The chain's restaurants in the U.K. and Ireland have banned plastic straws entirely.
In an effort to reduce waste and use of plastic in its restaurants, McDonald's announced today that locations in the United Kingdom and Ireland will officially phase out the use of traditional plastic straws, replacing them with a paper alternative beginning in September. The move came, in part, as a preemptive reaction to a nationwide ban on plastic straws which takes effect in the U.K. next year. In a statement, McDonald's projected that its new policy will be rolled out across 1,361 locations in the region by 2019, but also hinted at a global reassessment of plastic straw use, including in the United States.
"Later this year, McDonald’s will begin testing alternatives in select restaurants in the U.S., France, Sweden, Norway and Australia," the company stated. "In addition to testing alternative materials, in several markets including Malaysia, we will begin tests to offer straws upon request only." Plastic alternative tests are already underway in Belgium. Earlier this year, McDonald's U.S. shareholders voted down a proposal to move away from plastic straws, however, some municipalities like New York City, Berkeley, CA, Oakland, CA and Vancouver, Canada have considered or enacted their own measures to limit or ban them.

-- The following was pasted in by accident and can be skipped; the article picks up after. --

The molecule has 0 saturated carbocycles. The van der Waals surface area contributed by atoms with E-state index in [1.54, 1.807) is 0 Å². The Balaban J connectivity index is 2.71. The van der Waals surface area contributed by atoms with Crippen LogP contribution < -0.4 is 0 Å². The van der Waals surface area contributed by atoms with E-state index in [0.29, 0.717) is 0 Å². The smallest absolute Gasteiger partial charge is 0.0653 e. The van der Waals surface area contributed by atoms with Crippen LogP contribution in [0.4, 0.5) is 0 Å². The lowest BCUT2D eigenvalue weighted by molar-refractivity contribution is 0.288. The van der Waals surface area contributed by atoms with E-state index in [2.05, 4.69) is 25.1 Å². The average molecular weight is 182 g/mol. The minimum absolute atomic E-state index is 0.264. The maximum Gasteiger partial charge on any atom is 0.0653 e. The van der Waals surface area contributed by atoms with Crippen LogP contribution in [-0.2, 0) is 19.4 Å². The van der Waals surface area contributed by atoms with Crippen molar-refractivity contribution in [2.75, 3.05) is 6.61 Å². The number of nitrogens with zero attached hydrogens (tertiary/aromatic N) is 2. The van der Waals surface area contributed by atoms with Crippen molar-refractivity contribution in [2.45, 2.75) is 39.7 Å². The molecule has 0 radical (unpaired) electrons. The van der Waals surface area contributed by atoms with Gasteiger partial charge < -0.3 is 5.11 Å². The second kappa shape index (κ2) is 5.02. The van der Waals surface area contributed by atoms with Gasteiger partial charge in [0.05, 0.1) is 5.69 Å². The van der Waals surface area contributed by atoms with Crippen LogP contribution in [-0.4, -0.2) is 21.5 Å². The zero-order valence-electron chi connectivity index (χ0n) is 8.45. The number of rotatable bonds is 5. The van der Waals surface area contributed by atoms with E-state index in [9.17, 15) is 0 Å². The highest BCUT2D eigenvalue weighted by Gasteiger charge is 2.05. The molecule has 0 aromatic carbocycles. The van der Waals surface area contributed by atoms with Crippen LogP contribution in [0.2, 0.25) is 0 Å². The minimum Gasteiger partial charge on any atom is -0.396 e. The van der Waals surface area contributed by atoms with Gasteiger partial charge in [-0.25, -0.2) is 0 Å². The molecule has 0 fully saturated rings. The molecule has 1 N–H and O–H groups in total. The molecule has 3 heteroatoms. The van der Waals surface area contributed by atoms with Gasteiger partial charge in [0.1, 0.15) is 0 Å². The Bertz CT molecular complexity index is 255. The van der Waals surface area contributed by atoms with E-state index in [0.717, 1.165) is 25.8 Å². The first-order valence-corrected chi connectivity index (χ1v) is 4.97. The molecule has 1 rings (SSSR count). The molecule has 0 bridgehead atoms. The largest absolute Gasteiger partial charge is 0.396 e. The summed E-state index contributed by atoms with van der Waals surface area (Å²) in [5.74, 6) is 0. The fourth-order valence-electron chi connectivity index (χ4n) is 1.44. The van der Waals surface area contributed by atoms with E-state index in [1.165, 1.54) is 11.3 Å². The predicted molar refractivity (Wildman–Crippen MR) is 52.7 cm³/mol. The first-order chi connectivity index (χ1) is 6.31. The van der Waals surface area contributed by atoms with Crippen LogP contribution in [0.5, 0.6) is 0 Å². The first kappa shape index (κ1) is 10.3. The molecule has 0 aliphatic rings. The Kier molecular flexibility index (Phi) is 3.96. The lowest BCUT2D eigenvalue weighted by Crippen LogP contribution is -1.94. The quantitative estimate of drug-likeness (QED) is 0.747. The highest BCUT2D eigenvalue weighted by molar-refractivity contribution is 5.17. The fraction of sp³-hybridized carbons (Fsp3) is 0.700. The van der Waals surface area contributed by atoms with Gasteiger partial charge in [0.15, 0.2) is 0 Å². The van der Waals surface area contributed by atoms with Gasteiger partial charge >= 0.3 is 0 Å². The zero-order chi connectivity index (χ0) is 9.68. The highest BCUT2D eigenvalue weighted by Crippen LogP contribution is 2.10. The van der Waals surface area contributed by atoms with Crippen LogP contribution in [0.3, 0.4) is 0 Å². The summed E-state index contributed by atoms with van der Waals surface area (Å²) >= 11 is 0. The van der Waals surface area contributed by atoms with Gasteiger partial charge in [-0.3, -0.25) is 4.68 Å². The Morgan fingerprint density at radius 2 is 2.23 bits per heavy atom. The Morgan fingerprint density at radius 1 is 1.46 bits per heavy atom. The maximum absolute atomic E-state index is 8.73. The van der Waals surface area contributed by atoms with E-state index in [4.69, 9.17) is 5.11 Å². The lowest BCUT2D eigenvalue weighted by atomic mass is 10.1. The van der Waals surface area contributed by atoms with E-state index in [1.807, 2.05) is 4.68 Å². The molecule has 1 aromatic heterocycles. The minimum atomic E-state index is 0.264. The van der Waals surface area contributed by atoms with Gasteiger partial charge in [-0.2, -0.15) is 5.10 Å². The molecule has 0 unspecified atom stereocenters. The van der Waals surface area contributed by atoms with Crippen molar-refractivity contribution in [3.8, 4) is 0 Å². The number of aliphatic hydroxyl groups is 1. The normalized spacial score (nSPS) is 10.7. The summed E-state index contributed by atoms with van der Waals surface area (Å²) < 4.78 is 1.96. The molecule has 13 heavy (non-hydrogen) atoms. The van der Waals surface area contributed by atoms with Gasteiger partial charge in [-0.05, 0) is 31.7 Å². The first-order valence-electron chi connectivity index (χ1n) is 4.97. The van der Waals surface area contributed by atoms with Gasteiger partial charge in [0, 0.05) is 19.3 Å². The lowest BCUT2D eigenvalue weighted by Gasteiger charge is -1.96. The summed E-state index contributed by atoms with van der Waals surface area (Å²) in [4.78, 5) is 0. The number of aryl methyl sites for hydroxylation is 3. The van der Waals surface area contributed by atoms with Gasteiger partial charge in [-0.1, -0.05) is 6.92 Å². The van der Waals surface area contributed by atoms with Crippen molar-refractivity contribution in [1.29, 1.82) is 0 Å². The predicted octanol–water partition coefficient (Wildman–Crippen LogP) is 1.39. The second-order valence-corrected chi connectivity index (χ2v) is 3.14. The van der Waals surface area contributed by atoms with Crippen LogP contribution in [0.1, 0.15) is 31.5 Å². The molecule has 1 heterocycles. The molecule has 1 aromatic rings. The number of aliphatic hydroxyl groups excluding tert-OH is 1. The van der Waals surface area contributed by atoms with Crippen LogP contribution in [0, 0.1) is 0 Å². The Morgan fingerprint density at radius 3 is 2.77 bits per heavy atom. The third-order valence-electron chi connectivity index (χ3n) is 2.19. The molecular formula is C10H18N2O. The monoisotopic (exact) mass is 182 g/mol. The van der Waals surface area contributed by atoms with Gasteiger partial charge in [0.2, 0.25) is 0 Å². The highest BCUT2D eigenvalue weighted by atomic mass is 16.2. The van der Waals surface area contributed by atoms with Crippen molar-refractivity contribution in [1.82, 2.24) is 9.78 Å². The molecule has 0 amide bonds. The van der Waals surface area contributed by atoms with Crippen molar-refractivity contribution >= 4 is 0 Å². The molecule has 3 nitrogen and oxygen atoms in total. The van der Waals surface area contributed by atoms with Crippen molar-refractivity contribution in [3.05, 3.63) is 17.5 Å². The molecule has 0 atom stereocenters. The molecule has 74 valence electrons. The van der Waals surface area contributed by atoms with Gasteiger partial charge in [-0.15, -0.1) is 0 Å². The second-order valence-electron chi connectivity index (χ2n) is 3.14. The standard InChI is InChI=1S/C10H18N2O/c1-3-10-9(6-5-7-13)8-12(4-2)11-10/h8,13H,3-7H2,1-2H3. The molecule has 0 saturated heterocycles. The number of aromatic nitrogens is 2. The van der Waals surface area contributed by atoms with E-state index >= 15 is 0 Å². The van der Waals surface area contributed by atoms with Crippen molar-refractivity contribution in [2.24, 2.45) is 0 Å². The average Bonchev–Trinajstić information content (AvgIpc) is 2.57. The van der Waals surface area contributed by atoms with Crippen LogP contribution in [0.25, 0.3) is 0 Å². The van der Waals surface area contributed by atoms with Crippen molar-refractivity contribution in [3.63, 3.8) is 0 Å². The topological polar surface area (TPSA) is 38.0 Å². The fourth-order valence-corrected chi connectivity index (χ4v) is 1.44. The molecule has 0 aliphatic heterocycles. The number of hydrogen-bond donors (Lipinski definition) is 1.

McDonald's further explained that, other than political pressure, these tests also support its plan to source all of its packaging "from renewable, recycled, or certified sources" by 2025. The paper straws are said to be sourced sustainably.
Oddly enough, getting rid of plastic straws isn't just an environmental shift, it could also be an aesthetic one. According to a book written by Den Fujita, the founder of McDonald's Japan, the chain's plastic straws were designed so that, while drinking a milkshake, they'd mimic our earliest infant feeding instincts. Whether or not the new paper straws will also live up to that claim remains to be seen.